Question about Computers & Internet
If you have added a larger hard drive or other components this has a large current draw on the power supply and will result in overheating.
The CPU also has as effect on the current draw on a power supply therefore a new power supply is warranted that is you will need to install a power supply that is either 500 watts or more to give the performance and current supply the components need. Also if you have a gaming machine or you use it as such most of the time then there is high CPU usage that will result in high heat dissipation.
There is a free download that will regulate the cpu fan speed if *********** board is compatible >>>> it is called "speed fan" If your PC is used a lot you will need to clean it frequently of dust. I also recommend large cooling fan be installed to dissipate the hot air inside the PC cabinet. ( example: 2 ( 220 cfm) for exhaust and intake to the cabinet.
I hope this helps. Have a great day!
Posted on Oct 05, 2010
All the measures (almost) are wrong. This could be either from the power supply or by fault of the motherboard (sometimes the sensors cause these errors). A multimeter (if available) could help you to check the +12Volt (between yellow and black wires) and +5Volt (between red and black wires) at any available power connector (these ones with the 4 pins for hard disks, dvds etc)
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Posted on Oct 04, 2010
It is very hard to read the layout of your question there since it's all in one line... can you retype it / copy and paste it into individual lines for me? It does definitely sound like your power supply is either sending irregular voltage or the south-bridge on your motherboard is actually going bad.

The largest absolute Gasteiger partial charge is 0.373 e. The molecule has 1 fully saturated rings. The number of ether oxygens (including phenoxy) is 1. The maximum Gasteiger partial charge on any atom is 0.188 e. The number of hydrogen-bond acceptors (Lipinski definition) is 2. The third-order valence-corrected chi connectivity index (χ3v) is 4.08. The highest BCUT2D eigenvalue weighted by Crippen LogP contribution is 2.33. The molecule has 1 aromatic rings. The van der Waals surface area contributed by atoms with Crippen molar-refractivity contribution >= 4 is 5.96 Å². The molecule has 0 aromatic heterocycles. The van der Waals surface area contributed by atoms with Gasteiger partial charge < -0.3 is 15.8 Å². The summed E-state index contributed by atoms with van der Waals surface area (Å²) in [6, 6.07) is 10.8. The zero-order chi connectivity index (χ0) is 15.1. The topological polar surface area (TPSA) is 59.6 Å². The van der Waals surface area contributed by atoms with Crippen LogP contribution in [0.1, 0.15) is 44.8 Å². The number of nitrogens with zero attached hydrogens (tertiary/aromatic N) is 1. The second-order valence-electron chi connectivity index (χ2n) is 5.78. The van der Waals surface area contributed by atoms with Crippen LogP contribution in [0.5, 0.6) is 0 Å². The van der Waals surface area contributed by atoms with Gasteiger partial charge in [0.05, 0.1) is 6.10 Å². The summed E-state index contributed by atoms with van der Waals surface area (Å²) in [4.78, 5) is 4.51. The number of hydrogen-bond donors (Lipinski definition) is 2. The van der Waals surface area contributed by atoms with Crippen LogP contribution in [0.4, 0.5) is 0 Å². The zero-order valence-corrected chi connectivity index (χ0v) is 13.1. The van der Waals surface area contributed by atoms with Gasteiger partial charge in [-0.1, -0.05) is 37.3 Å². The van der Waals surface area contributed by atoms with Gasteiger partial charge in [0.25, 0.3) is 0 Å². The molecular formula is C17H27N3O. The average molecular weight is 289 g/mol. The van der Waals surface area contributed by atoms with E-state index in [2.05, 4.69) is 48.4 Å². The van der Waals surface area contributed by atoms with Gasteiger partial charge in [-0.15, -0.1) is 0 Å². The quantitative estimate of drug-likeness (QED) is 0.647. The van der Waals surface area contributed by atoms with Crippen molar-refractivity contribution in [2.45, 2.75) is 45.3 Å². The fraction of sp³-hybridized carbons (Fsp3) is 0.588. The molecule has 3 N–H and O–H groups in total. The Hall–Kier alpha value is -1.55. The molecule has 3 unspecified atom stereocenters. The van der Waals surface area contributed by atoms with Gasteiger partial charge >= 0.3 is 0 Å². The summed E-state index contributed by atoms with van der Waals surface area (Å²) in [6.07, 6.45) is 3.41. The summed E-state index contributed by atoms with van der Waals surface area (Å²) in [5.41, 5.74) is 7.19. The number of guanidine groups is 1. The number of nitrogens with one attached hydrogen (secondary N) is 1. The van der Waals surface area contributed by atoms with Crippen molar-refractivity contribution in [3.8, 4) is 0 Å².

If you ignore the error (your bios should let you do this) does the machine operate fine otherwise?
Please reply back with the voltages on their own lines and I can confirm, will try to continue to decipher here.
Posted on Oct 04, 2010
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Posted on Jan 02, 2017
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Unplug the coolant temperature sensor while the engine is running. This should cause the fans to turn on low then kick to high, IIRC.
Typically when the engine computer loses the signal from the coolant temp sensor, it just turns both fans on high so the engine will not overheat. Ultimately, the fan is controlled by the computer. When it receives a signal from the temp sensor that reads the appropriate temp, it turns the fan on. One easy option is to wire a switch to the cooling fan relay. Then you can turn it on and off when you need it. I would not recommend running the fan constantly. You will burn out the fan motor and you'll never get up to normal temp for your sensors.
Check for coolant level and bad motor.
However as far as the fans and "disconnecting them from the temp sensor"..... The fans DO NOT connect directly to the temp sensor. They connect to the PCM (computer). The PCM reads the coolant temp sensor, and determines when to turn on the fans. It also uses the coolant temperature to control several other functions, including the transition from "open loop" A/F ratio control to "closed loop" A/F ratio control. It uses the temp to set the idle speed on cold start. It uses the temp to determine the cold start fuel enrichment. If you run this way, your car will be hard to start, it will run excessively rich, wasting fuel, and possibly even damaging the engine by diluting the oil.
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